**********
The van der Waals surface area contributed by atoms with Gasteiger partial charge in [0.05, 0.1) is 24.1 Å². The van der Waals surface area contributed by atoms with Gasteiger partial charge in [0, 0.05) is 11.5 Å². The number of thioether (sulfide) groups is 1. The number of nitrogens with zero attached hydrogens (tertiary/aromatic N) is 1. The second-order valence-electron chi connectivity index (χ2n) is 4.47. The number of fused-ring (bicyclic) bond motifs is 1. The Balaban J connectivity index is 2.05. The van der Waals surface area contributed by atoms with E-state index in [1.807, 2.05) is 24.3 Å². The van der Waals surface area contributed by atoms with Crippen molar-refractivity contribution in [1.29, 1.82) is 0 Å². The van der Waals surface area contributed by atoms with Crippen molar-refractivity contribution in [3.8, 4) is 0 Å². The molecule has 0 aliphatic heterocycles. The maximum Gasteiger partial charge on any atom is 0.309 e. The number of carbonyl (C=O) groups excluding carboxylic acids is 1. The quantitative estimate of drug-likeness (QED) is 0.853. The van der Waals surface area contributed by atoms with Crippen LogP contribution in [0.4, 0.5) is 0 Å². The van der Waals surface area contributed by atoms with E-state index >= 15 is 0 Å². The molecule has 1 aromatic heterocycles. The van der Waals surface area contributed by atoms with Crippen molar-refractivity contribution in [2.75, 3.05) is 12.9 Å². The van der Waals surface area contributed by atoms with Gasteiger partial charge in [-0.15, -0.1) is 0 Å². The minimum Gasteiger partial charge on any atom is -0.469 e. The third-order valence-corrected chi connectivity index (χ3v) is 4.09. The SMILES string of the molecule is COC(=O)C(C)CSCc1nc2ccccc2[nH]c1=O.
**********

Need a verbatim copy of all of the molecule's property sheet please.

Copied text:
The van der Waals surface area contributed by atoms with Gasteiger partial charge in [0.05, 0.1) is 24.1 Å². The van der Waals surface area contributed by atoms with Gasteiger partial charge in [0, 0.05) is 11.5 Å². The number of thioether (sulfide) groups is 1. The number of nitrogens with zero attached hydrogens (tertiary/aromatic N) is 1. The second-order valence-electron chi connectivity index (χ2n) is 4.47. The number of fused-ring (bicyclic) bond motifs is 1. The Balaban J connectivity index is 2.05. The van der Waals surface area contributed by atoms with E-state index in [1.807, 2.05) is 24.3 Å². The van der Waals surface area contributed by atoms with Crippen molar-refractivity contribution in [1.29, 1.82) is 0 Å². The van der Waals surface area contributed by atoms with Crippen molar-refractivity contribution in [3.8, 4) is 0 Å². The molecule has 0 aliphatic heterocycles. The maximum Gasteiger partial charge on any atom is 0.309 e. The number of carbonyl (C=O) groups excluding carboxylic acids is 1. The quantitative estimate of drug-likeness (QED) is 0.853. The van der Waals surface area contributed by atoms with Crippen LogP contribution in [0.4, 0.5) is 0 Å². The van der Waals surface area contributed by atoms with E-state index >= 15 is 0 Å². The molecule has 1 aromatic heterocycles. The van der Waals surface area contributed by atoms with Crippen molar-refractivity contribution in [2.75, 3.05) is 12.9 Å². The van der Waals surface area contributed by atoms with Gasteiger partial charge in [-0.15, -0.1) is 0 Å². The minimum Gasteiger partial charge on any atom is -0.469 e. The third-order valence-corrected chi connectivity index (χ3v) is 4.09. The SMILES string of the molecule is COC(=O)C(C)CSCc1nc2ccccc2[nH]c1=O.